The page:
The FAA reported: “WHILE ENROUTE 1 FLIGHT ATTENDANT SUSTAINED A SERIOUS LEG INJURY”, the aircraft returned to Seattle. The occurrence was rated an accident.

The flight was cancelled.

http://flightaware.com/live/flight/UAL1654/history/20150216/0651Z/KSEA/KORD

Read the original post here on the AV Herald.

For more information on Brodkowitz Law and our work representing injured passengers and flight crew worldwide, visit our website or contact us.

United flight near Honolulu experiences turbulence, 7 injured

Author: admin  |  Category: Other Events, Safety, Turbulence

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Original story by Simon Hradecky on The Aviation Herald.

A United Boeing 767-400, registration N59053 performing flight UA-15 from Newark,NJ to Honolulu,HI (USA) with 230 passengers and 11 crew, was descending towards Honolulu when the aircraft encountered turbulence causing injuries to 6 cabin crew and a passenger. The aircraft continued to Honolulu for a safe landing. 4 cabin crew and the passenger were taken to a hospital, the other 2 cabin crew declined hospital care.

Haiwaii’s Department of Transport reported there were 7 injuries, 6 cabin crew and a teenage girl amongst the passengers, the girl receiving head injuries, when the aircraft encountered sudden turbulence enroute to Honolulu.

At the time of arrival a storm system was battering the Hawaiian Islands.

On Feb 17th 2015 the FAA reported one flight attendant received serious injuries, 3 flight attendants received minor injuries and a passenger received injuries of unknown degree when the aircraft ancountered turbulence on descent towards Honolulu.

http://flightaware.com/live/flight/UAL15/history/20150214/1410Z/KEWR/PHNL

Find the entire story on the AVHerald here.

For more information on Brodkowitz Law and our work representing injured passengers and flight crew worldwide, visit our website or contact us.

Smoke onboard diverts plane to Tulsa on February 9th, 2015

Author: admin  |  Category: Fumes, Other Events, Safety

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Original story by Simon Hradecky on The Aviation Herald.

An Envoy Canadair CRJ-700, registration N532EA performing flight MQ-3235/AA-3235 from Dallas Ft. Worth,TX to Cedar Rapids,IA (USA) with 65 passengers and 4 crew, was enroute at FL330 about 25nm south of Tulsa,OK (USA) when the crew donned their oxygen masks reporting smoke in the cockpit and a medical emergency on board, requesting medical personnel at the gate, and diverted to Tulsa. Upon checking in with tower the crew advised they would vacate the runway, stop on the taxiway and pop the doors open, medical personnel requested the meet the aircraft on the taxiway. The aircraft landed safely on runway 36R about 20 minutes after leaving FL330, vacated the runway and stopped on the adjacent taxiway. Emergency services responded, took care of the medical emergency and checked the aircraft. The passengers disembarked onto the taxiway and were bussed to the terminal.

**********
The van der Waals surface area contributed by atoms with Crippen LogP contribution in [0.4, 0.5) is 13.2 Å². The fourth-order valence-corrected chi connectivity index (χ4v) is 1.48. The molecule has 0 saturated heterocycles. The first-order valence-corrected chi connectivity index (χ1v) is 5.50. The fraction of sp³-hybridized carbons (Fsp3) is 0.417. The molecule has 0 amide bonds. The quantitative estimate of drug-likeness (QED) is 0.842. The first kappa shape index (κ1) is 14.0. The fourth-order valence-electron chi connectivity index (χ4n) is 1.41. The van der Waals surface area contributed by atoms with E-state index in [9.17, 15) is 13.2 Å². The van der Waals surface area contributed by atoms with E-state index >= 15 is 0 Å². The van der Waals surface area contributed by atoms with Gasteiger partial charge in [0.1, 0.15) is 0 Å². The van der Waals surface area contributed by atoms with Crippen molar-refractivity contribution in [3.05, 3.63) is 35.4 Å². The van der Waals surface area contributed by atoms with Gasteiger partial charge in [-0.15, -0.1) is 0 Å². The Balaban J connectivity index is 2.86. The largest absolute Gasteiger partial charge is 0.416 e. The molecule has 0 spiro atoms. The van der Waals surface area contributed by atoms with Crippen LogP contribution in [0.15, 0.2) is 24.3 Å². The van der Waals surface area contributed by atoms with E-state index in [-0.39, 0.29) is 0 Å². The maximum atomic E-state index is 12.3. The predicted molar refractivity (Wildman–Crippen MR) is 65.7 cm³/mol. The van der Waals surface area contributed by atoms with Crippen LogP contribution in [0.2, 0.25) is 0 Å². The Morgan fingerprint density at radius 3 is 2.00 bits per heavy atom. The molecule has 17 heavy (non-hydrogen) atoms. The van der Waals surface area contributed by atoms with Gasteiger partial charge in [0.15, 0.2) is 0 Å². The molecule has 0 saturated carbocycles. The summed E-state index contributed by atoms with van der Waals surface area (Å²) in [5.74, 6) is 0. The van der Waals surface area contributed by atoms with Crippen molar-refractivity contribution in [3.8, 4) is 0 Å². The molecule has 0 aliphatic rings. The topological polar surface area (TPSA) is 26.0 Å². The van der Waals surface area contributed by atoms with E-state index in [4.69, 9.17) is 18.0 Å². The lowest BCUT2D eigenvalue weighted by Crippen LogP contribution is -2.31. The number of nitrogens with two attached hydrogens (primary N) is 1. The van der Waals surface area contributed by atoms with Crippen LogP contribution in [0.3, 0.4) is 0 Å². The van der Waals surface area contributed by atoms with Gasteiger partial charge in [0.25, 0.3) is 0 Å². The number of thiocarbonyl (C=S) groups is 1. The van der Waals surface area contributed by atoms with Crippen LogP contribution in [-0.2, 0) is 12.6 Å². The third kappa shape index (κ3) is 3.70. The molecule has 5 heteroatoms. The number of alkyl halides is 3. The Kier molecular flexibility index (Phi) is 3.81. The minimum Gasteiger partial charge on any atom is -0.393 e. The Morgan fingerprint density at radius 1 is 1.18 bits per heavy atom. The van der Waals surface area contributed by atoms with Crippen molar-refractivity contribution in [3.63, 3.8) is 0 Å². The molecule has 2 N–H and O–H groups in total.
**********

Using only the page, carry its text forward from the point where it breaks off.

The remainder of the flight as well as the return flight was cancelled.

The source of the smoke is being investigated.

http://flightaware.com/live/flight/ENY3235/history/20150209/2035Z/KDFW/KCID

Read the full story here on AVHerald.com.

For more information about Brodkowitz Law and our work representing plane and or helicopter crash victims and their families, commercial airline passengers, pilots, and flight attendants, visit our website or contact us for more information.

US Airways flight lands at Houston without nose gear on February 9th, 2015

Author: admin  |  Category: Crashes, Other Events, Safety

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Original story by Simon Hradecky on The Aviation Herald.

A US Airways Embraer ERJ-190, registration N953UW performing flight US-1825 from Philadelphia,PA to Houston Intercontinental,TX (USA) with 53 passengers and 4 crew, was on approach to Houston’s runway 27 when upon being handed off to tower the crew requested to maintain 2000 feet to “troubleshoot this”. The approach clearance was cancelled, the aircraft overflew the runway. About 5 minutes later the crew reported they had done the alternate gear extension but weren’t sure whether all gear was down and requested to perform a low approach to have the gear inspected from the ground. The crew reported that they briefly had a green nose and green main but the nose turned red afterwards, now they had all red, but some of the gear was down, there was quite some drag. On the first low approach to runway 27, about 1300 feet, tower was unable to sight the nose gear, crew and tower decided to a low approach to 500 feet runway 27 might be better. Five airport vehicles were dispatched to the parallel taxiway to have a look at the aircraft during the low approach, subsequently tower reported he did not see any nose gear down, so did the airport vehicles. The crew declared emergency at that point. The crew worked another couple of checklists then positioned for approach to runway 27 and landed the aircraft on runway 27 coming to a stop on the main gear and aircraft nose. The crew advised so far everything looked good, they were evacuating. One person received injuries, the damage to the aircraft is being assessed.